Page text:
Health staffers, families bond through miracle babies

Dr. Julia Elrod talked and played with her former patients at the 34th Annual Christmas Reunion at Christus Sutton Children’s Medical Center Sunday. Elrod, director of its neonatal intensive care unit, reflected with other doctors and nurses about the recovery and growth of the “miracle babies” who were in attendance.

“It’s a wonderful time to reconnect with babies that we’ve taken care of years ago,” said Elrod. “Some of them are in college and it’s really rewarding to see how well some of them have done, because it’s a tough road for a lot of them.”

The reunion gives families a chance to meet other families as well as reunite with hospital staffers who helped them through delivery and care.

“It’s an opportunity for the families to come back to see the staff, the physicians that cared for their children and for us as staff and physicians to see those children and reinforce what we’re doing,” said Dianna Hill, nurse manager of the neonatal unit.

Dozens of children lined up for arts and crafts and a chance to have a picture taken with Santa Clause, while others waited patiently to get their face painted. Parents connected with one another as heartfelt stories were shared over refreshments that were provided.

Parents Nicole and Chris Schuman, of Shreveport, say they once feared for the life of their eight-month-old daughter, Fallon Schuman.

“At first we were scared she wasn’t going to make it, because she came so early,” said Nicole Schuman. “She was 10 weeks and five days early and 2 pounds, 7 ounces.”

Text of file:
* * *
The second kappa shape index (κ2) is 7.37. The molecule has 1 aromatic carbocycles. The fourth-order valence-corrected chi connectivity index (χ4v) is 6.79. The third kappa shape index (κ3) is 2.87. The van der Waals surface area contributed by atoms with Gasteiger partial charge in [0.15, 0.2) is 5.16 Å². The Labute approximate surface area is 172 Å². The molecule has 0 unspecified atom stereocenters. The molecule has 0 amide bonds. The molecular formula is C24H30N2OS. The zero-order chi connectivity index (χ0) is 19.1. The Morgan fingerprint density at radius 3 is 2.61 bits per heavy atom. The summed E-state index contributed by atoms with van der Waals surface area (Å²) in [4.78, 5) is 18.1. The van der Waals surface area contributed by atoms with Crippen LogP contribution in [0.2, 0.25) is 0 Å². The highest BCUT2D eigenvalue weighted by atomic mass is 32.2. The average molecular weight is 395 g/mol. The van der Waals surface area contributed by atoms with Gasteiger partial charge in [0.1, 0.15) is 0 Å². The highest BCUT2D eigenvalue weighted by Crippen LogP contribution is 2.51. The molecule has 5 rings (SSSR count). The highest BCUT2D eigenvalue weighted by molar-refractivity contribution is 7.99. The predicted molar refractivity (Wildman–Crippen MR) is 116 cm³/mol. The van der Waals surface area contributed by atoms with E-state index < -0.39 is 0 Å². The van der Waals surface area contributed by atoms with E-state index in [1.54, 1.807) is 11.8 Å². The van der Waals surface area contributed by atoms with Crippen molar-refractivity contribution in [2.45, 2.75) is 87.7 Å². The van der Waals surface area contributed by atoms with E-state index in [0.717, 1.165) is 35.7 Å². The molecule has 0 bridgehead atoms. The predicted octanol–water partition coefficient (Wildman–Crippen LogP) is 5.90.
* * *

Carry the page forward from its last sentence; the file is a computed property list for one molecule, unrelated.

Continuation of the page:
Both attribute the health and recovery of their child to the staff and committed doctors and nurses at the hospital.

The reunion filled the room with laughter and love as children played with their nurses and fellow miracle babies.

“Just to see some of these babies that sometimes we thought might not make it and to see that they are truly doing well and they appreciate what you’ve done for them means a lot,” said Carol Rachal, a teary-eyed nurse practitioner. “Just to be able to take care of their babies is a blessing to us.”

“The nurses and doctors always said she was a fighter, so after the first two days I was confident she was going to make it,” Chris Schuman said.

Maintaining a relationship with the nurses was important, Nicole Schuman said.

“We wanted to keep a relationship with the nurses that helped her,” she said.

Shreveporter Jermenta Thomas kept in contact with the nurses who cared for her daughter, Tymmijerna, now nine months old.

Making trips to the hospital to allow the staff to see Tymmijerna is something Thomas always makes an effort to do, to show her thanks.

“I keep in close contact with one of the nurses,” Thomas said. “We keep in touch through text messages and phone calls, in regards to her care about my child.”

Tymmijerna was premature and what most consider a miracle baby. She was born at 28 weeks, which is considered a critical time not only in the mother’s pregnancy, but with the child’s delivery as well.

“Most babies born at 28 weeks have a low survival rate,” Thomas said.

“I thank God that she did make it and they (doctors and nurses) worked very hard with helping her survive.”